Another impact it is having is by
changing the Organics movement which shares the same beliefs in agricultures
sustainability and foods quality as a Brix grower. Of course Organics has been
a tremendous movement because it has a guaranteed a premium paid to growers who
have avoided cheap and detrimental agriculture practices. However, just because
something is organic, does not guarantee a high Brix quality product. In fact
dumping huge amounts of organic materials can be detrimental to crops Brix
levels as it can destroy the ratios of crop nutrients needed to make high Brix.
There has to be proper nutrient management to obtain high Brix and it is
organic growers that are embracing the Brix movement.
The Brix movement has remained
relatively small for many years but is gaining momentum because consumers can
clearly taste the difference in crops that have higher Brix readings. A
conspiracy theorist may say that it has remained small because the large scale
farmers, fertilizer companies and resellers would all suffer if Brix testing entered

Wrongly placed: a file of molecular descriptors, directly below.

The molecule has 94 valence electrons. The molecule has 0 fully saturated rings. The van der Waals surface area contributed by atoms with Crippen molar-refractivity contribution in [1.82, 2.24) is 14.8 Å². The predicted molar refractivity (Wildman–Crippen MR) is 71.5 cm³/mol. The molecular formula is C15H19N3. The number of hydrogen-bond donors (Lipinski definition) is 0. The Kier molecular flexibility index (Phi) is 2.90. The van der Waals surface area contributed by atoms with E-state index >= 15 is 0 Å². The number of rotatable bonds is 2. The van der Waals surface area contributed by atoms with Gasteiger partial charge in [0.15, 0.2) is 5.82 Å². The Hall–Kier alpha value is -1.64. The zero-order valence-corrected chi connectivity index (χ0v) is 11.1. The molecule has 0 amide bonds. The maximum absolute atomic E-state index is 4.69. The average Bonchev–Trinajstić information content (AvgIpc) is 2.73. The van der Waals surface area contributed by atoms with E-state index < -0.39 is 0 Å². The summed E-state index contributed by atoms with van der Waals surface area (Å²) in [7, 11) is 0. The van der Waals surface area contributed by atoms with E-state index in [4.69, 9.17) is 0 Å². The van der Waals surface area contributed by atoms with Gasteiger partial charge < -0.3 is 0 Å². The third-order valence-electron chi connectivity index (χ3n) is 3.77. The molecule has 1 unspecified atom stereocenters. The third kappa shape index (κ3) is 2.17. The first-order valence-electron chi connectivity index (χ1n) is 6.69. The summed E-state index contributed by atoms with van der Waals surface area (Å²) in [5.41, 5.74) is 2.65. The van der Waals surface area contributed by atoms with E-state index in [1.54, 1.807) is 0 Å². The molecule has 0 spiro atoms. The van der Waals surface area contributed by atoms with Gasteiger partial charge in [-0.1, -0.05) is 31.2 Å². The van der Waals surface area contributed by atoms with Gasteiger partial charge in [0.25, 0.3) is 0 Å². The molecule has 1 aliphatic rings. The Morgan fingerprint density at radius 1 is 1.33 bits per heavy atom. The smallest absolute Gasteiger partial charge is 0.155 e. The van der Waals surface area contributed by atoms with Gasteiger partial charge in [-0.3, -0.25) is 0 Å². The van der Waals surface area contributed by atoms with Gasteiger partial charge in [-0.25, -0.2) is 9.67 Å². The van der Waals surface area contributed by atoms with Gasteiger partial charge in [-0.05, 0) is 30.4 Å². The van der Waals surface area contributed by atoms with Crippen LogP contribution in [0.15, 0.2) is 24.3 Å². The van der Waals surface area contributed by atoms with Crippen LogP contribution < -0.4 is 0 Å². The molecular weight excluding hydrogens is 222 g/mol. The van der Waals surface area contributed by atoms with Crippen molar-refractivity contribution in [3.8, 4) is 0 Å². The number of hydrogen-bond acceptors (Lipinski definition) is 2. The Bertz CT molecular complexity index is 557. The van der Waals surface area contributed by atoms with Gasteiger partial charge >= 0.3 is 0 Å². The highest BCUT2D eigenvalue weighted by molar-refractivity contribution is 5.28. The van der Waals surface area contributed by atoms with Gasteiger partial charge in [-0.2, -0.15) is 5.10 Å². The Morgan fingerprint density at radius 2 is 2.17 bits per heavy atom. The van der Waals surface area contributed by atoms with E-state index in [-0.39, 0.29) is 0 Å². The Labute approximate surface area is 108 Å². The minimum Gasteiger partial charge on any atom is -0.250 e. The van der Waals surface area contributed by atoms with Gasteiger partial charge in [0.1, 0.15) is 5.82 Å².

the mainstream, so they have made sure not to popularize its usage. If it did
become mainstream however, they would be forced to start producing and selling
higher Brix rather than passing off and selling poor quality produce to the
masses. They would benefit if they were willing to make the changes necessary.
Another reason the movement has remained small is because of the lack of University studies that are willing to corroborate that higher Brix levels correlate to higher nutrient densities, something that smaller independent soil labs have been doing for a long time. This would make a great research project for university food testing and soil testing labs.
In the meantime, until growing high Brix catches on, the best way to ensure that you get high Brix produce is to grow your own. Your health and your taste bud’s will thank you for it.
Martin CapewellAgriculture Solutions LLC